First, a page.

Leave a comment »

The Jorge Diaries

http://thejorgediaries.wordpress.com/

My dog and I have matching tumours.

© Julie Boyd 2011

My dog and I have matching tumours.

We first met ten years ago, just after one of my closest friends had died. She had been dealing with an unusual abdominal tumour which was growing daily, looked like a pregnancy, and was inoperable. At the time, I had several tumours in various female bits of my anatomy, and a dodgy heart that had caused a three attacks, several minor strokes, and  a couple of close encounters with the afterlife. So the two of us had been making wagers about who would go first.  I was not at all fussed about a funeral for myself. Another friend and I had, on another occasion, over a couple of bottles of red,  discussed being cremated and packed into a firework rocket, then shot up over our favourite spots on respective beaches. This mate, however, was lamenting the fact that she wouldn’t be around for her funeral. She wanted a big bash with all her friends there. As things were getting progressively pretty serious at that time, her being on the slow, progressive deterioration route while I was likely to pop off unannounced any time, we decided that I would organise a party for her. We spent a wonderful few hours planning what we called a death party together as we took our final walks along the beach, but found later we had to reframe it to a ‘Celebration of her life’ party, to save the sensibilities of others. They weren’t the ones dying, we mused, why were they so upset about it?

We had travelled and worked together a lot, and the last trip we took together was to Queensland. I’d been saying for some time that if I survived,  I wanted to move from my lovely old, very large, home compound in Tasmania. The maintenance of the huge house, stables and separate cottage,  built in 1930 as one of the original Tassie homesteads, with 22 foot ceilings, was getting too much. So together with my daughter and one of her mates to keep an eye on us, we all embarked on a trip, which took us from Noosa to Byron Bay, looking for the perfect place for me to move to.

My mate, unfortunately won the wager and died just weeks later, surrounded by her friends and her gorgeous sons. I tried desperately to fly in from Tasmania, to reach her before she went, but I was an hour too late. Just before I flew out, my own Doctor had given me six months. I never told anyone.

A month later I was spending some recovery time with a mutual friend. I’d only met her at the funeral, but it was one of those precious instant friendships that clicked immediately. She arrived home one day with a tiny bundle of white fluff, a puppy called Trev who took up residence on my lap and stayed there to lick the unexpected tears from my face. Several days later my mate arrived home with a second bundle – this time a black and white one who decided to come home with me. He was promptly named Jorge, after one of the spirit guides who had helped me through my recent near death experiences.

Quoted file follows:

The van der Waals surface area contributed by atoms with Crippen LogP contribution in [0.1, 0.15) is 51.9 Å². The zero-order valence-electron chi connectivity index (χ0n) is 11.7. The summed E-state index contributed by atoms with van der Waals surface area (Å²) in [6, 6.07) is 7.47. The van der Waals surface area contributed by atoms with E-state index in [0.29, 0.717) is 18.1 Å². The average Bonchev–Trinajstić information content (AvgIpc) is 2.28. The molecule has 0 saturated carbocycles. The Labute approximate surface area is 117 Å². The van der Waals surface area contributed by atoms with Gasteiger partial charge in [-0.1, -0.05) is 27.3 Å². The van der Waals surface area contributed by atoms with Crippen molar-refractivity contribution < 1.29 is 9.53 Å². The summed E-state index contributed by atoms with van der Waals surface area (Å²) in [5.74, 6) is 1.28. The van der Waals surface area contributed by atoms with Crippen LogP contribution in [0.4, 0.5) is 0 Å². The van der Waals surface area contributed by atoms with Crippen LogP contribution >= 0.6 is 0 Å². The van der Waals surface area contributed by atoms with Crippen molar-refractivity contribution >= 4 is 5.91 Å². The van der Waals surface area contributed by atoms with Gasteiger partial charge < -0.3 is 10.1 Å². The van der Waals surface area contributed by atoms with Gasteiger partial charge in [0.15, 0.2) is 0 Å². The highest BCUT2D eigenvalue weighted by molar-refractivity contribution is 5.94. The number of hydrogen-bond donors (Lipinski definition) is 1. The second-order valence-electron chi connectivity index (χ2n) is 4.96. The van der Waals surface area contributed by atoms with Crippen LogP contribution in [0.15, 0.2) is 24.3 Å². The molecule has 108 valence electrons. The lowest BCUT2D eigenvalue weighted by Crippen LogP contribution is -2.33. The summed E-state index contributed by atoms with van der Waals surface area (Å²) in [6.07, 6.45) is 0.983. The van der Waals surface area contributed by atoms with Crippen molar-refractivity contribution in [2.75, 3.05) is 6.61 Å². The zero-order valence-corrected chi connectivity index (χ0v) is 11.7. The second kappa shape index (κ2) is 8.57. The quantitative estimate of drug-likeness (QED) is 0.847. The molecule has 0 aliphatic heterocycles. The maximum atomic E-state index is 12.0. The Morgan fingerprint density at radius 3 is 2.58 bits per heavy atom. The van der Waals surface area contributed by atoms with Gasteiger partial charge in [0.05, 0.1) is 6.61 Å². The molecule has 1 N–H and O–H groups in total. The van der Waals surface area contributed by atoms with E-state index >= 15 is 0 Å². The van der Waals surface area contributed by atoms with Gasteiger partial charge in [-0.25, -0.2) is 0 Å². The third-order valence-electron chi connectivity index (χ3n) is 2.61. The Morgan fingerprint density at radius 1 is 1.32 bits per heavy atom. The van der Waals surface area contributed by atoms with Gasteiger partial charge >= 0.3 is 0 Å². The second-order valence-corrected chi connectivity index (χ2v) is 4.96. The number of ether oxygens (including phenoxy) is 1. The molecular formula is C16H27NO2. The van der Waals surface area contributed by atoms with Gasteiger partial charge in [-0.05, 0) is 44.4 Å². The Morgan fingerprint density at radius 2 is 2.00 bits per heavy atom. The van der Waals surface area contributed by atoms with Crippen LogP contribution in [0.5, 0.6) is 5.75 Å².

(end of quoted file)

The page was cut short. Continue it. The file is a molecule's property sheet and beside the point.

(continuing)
Jorge and I went home to Tassie, where he spent every available moment cuddled up close, often lying on various parts of my body – he seemed to know where the tumours were, and making me laugh with his puppy way antics. He was so quiet, I didn’t even know he could bark until much later when he wuffed one day and gave himself the biggest fright. His persistence as my little healer paid off, I gradually started to improve and together we prepared to move to the NSW north Coast.

We arrived at our new home just before Christmas and both my kids and my dead friend’s kids all joined us. It was a perfect day. I was finally walking again, well kind of, with the help of two sticks, and even though we lived right on the beach, it was impossible for me to walk far enough to be able to manage the 100metres down the street to the edge of the sand, let alone the ten metres across the sand to the water.

But every day we’d make it a little further, me with my two sticks and Jorge with his little collar and leash. It took two years for us to make it to the edge of the sand, and another one to make it to the water, but we finally did. Jorge was ecstatic. His world was complete, with crabs to dig for and waves to chase. The local surfers did their best to teach him to ride a board, but he was always reluctant to get too far away. My tumours shifted and shrank and my heart attacks became further and further apart. Over the next few years, the six months the Doctors had talked to me about, faded into memory.